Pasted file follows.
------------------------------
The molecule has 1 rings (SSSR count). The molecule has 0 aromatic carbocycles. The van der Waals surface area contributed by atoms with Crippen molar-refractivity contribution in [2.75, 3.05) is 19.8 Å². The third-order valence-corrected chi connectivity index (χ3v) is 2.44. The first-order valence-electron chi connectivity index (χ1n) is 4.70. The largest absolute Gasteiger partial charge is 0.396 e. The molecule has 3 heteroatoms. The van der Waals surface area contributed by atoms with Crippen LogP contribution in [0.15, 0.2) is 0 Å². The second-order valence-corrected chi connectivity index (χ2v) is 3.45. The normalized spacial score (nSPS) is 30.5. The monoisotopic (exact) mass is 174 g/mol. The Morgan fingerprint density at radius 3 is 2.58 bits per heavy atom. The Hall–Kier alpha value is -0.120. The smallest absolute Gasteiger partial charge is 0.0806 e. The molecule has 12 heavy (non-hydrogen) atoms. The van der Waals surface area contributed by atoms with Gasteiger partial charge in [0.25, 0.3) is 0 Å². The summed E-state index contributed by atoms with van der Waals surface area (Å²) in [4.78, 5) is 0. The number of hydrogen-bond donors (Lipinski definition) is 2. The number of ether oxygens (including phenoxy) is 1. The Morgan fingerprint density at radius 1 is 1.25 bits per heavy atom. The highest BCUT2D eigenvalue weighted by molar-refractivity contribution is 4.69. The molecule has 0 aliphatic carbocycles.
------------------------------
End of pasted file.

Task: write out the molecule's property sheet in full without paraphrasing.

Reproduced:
The molecule has 1 rings (SSSR count). The molecule has 0 aromatic carbocycles. The van der Waals surface area contributed by atoms with Crippen molar-refractivity contribution in [2.75, 3.05) is 19.8 Å². The third-order valence-corrected chi connectivity index (χ3v) is 2.44. The first-order valence-electron chi connectivity index (χ1n) is 4.70. The largest absolute Gasteiger partial charge is 0.396 e. The molecule has 3 heteroatoms. The van der Waals surface area contributed by atoms with Crippen LogP contribution in [0.15, 0.2) is 0 Å². The second-order valence-corrected chi connectivity index (χ2v) is 3.45. The normalized spacial score (nSPS) is 30.5. The monoisotopic (exact) mass is 174 g/mol. The Morgan fingerprint density at radius 3 is 2.58 bits per heavy atom. The Hall–Kier alpha value is -0.120. The smallest absolute Gasteiger partial charge is 0.0806 e. The molecule has 12 heavy (non-hydrogen) atoms. The van der Waals surface area contributed by atoms with Gasteiger partial charge in [0.25, 0.3) is 0 Å². The summed E-state index contributed by atoms with van der Waals surface area (Å²) in [4.78, 5) is 0. The number of hydrogen-bond donors (Lipinski definition) is 2. The number of ether oxygens (including phenoxy) is 1. The Morgan fingerprint density at radius 1 is 1.25 bits per heavy atom. The highest BCUT2D eigenvalue weighted by molar-refractivity contribution is 4.69. The molecule has 0 aliphatic carbocycles.